Improving Bandwidth of an Enhanced Howland current source

Thread Starter

adinesh

Joined Sep 9, 2019
20
Hello All!

I am currently designing an improved Howland current source to sink current from a TIA. The specifications of the circuit is as follows:

Bandwidth = 200MHz
Maximum current it should sink = 2mA
Load(TIA input impedance) = 100 to 500 ohms

I have chosen TI opamp LMH6629, suppling it with +2.5V and -2.5V and implemented it as follows:
1582200310131.png

The circuit is working perfect, just for the matter that the bandwidth of this circuit is below 100MHz - both in simulations and hardware implementation. I am been trying to improve the circuit bandwidth using few techniques. But nothing works better. I know I have to use a better opamp to be able to sink in current upto 2mA. But for the starters, I am looking for any bandwidth improvement techniques. If anybody could suggest any, it would be great.

Thanks in advance!
 

Thread Starter

adinesh

Joined Sep 9, 2019
20
Why is a TIA being used as a load?
It sounds like you are going from voltage to current to voltage.
Is this for a test?
Thanks for the reply Crutshow!

Yes it is for a test circuit in the lab.

Could you also suggest any external circuit compensation network that could be used?

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crutschow

Joined Mar 14, 2008
24,329
Why do you need the complexity of a voltage to current converter for the test?
Just a resistor in series with the signal generator will provide a current into the transimpedance amp, whose input is a virtual ground.
That will give a signal bandwidth limited mainly by the signal generator.
 
Last edited:

Thread Starter

adinesh

Joined Sep 9, 2019
20
Why do you need the complexity of a voltage to current converter for the test?
Just a resistor in series with the signal generator will provide a current into the transimpedance amp, whose input is a virtual ground.
That will give a signal bandwidth limited mainly by the signal generator.
True! This solution already exists in our lab. Howland circuit is to replace it with a standard active circuit(capable of handling fast pulses) to sink/source current in the range of 2uA-2mA.
 

OBW0549

Joined Mar 2, 2015
3,204
Why do you need the complexity of a voltage to current converter for the test?
Just a resistor in series with the signal generator will provide a current into the transimpedance amp, whose input is a virtual ground.
That will give a signal bandwidth limited mainly by the signal generator.
True! This solution already exists in our lab. Howland circuit is to replace it with a standard active circuit (capable of handling fast pulses) to sink/source current in the range of 2uA-2mA.
What makes you think a Howland circuit is going to be any faster than an ordinary resistor? To me, the statement highlighted above makes no sense at all. Any Howland circuit you can build is going to be slower than a simple series resistor, not faster.

@crutschow was spot-on in post #2: you need a MUCH faster op amp, and you also need to reduce the values of the resistors in your circuit lest the dynamics of your circuit get hopelessly contaminated by the effects of stray capacitance.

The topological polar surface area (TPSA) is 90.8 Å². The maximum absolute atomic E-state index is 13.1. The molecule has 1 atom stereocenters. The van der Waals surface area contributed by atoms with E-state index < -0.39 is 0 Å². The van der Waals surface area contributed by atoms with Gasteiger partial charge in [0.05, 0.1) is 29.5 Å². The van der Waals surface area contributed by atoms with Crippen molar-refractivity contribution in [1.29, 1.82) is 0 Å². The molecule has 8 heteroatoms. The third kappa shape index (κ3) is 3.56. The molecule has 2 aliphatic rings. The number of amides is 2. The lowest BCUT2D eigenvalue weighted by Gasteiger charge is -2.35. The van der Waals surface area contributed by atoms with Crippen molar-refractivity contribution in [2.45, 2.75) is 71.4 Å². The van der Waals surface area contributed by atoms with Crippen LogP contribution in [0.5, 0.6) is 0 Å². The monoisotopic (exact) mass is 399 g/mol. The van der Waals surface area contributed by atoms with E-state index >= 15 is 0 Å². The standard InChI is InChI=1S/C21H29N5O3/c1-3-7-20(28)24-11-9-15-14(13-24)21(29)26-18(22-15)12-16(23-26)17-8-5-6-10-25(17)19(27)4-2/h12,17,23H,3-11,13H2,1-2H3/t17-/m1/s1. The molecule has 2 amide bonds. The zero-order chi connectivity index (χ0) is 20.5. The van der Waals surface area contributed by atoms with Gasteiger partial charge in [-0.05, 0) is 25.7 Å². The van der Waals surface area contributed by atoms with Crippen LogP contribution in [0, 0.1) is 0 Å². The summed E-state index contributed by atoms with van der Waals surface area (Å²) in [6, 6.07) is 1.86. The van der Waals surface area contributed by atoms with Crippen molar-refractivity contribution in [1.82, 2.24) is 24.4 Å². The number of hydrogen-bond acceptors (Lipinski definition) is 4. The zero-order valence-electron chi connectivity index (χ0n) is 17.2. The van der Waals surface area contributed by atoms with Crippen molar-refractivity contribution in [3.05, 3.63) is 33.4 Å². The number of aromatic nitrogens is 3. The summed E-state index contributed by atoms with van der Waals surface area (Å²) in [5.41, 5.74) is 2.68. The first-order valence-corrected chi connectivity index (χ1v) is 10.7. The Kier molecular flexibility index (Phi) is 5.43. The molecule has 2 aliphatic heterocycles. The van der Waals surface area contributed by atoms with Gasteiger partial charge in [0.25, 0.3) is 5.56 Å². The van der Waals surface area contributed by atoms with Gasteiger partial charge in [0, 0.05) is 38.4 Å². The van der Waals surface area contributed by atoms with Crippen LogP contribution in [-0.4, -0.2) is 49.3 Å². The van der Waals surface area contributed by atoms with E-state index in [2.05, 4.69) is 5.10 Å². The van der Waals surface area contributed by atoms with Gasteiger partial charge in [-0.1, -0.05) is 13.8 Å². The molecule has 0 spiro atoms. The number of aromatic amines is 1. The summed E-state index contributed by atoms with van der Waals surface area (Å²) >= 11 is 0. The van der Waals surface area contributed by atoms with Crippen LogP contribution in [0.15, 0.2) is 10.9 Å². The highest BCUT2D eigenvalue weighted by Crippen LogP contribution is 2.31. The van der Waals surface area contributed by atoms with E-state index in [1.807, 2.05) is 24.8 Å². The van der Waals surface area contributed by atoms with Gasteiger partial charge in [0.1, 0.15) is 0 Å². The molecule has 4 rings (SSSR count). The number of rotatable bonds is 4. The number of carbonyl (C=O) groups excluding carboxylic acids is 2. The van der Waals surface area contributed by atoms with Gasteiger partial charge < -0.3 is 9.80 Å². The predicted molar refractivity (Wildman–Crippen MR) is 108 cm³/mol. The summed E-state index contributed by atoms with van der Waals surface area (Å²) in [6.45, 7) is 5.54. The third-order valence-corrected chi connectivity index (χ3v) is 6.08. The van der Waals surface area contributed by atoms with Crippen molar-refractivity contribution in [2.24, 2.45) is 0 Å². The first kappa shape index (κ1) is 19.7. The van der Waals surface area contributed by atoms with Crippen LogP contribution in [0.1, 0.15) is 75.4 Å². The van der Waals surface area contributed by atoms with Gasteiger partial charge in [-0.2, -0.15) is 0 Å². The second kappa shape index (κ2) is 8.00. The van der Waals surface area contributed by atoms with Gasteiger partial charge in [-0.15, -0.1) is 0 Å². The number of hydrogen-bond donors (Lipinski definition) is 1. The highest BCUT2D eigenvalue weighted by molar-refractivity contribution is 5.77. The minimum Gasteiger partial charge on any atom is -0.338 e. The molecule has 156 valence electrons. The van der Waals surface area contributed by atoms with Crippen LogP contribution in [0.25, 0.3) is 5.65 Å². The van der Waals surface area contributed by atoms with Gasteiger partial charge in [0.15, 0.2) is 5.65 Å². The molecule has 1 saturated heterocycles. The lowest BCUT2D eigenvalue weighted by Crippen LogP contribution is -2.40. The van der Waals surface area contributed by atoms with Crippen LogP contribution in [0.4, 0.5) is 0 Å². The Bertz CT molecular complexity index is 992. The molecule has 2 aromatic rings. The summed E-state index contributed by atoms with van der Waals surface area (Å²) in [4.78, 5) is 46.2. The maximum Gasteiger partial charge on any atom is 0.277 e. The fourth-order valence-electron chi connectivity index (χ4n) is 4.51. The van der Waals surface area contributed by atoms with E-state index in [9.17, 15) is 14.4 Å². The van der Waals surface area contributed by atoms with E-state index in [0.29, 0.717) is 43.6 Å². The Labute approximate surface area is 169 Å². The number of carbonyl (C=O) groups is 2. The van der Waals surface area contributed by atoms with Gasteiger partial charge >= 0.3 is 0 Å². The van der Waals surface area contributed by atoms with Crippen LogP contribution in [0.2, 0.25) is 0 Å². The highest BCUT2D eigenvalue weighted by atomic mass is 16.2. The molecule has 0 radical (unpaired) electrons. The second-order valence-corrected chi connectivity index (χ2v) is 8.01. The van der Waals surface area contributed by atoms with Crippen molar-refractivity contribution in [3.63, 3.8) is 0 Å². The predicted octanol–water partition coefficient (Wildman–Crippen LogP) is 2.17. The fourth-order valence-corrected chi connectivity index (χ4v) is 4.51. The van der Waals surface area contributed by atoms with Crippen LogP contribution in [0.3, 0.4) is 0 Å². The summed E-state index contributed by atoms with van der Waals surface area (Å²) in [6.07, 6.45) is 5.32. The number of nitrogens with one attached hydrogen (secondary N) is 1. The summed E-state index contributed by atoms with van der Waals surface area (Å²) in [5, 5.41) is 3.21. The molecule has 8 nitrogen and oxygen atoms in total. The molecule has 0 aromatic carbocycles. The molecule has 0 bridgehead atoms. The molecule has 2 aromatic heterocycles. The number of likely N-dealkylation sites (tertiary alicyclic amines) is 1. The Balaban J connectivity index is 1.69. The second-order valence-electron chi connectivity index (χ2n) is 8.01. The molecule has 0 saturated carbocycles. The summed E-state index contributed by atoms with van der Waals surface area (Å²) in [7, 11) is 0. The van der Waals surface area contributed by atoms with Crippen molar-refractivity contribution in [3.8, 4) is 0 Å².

Thread Starter

adinesh

Joined Sep 9, 2019
20
What makes you think a Howland circuit is going to be any faster than an ordinary resistor? To me, the statement highlighted above makes no sense at all. Any Howland circuit you can build is going to be slower than a simple series resistor, not faster.

@crutschow was spot-on in post #2: you need a MUCH faster op amp, and you also need to reduce the values of the resistors in your circuit lest the dynamics of your circuit get hopelessly contaminated by the effects of stray capacitance.
Sorry the main highlight in my previous reply should have been 'to sink/source current in the range of 2uA-2mA'. In case of a passive circuit, I need to re-solder different resistors to obtain different currents. Hence to save all the trouble.

Also to lower the values of resistors in my circuit is to reduce the gain? which in turn increases the bandwidth? If yes, I am a bit confused because this circuit has both positive and negative feedback paths(which is a bit complicate) and the transconductance gain is determined by R3. Thanks!
 

OBW0549

Joined Mar 2, 2015
3,204
In case of a passive circuit, I need to re-solder different resistors to obtain different currents. Hence to save all the trouble.
Why wouldn't you need to change resistors in the case of a Howland circuit? Seems to me that what's true for one approach is also true for the other, in that regard.

Also to lower the values of resistors in my circuit is to reduce the gain?
No. The gain is determined by the ratios of the resistors (other than R3), not their absolute values.

At this point, having given my advice (which is the same as that given by @crutschow), I'm done here. If you choose to follow that advice, fine; if you choose not to, that's OK too.

Good luck with your circuit.
 

Thread Starter

adinesh

Joined Sep 9, 2019
20
Why wouldn't you need to change resistors in the case of a Howland circuit? Seems to me that what's true for one approach is also true for the other, in that regard.


No. The gain is determined by the ratios of the resistors (other than R3), not their absolute values.

At this point, having given my advice (which is the same as that given by @crutschow), I'm done here. If you choose to follow that advice, fine; if you choose not to, that's OK too.

Good luck with your circuit.
I am trying to avoid the replacement procedure.

And thanks a lot! I will definitely consider your advice.
 
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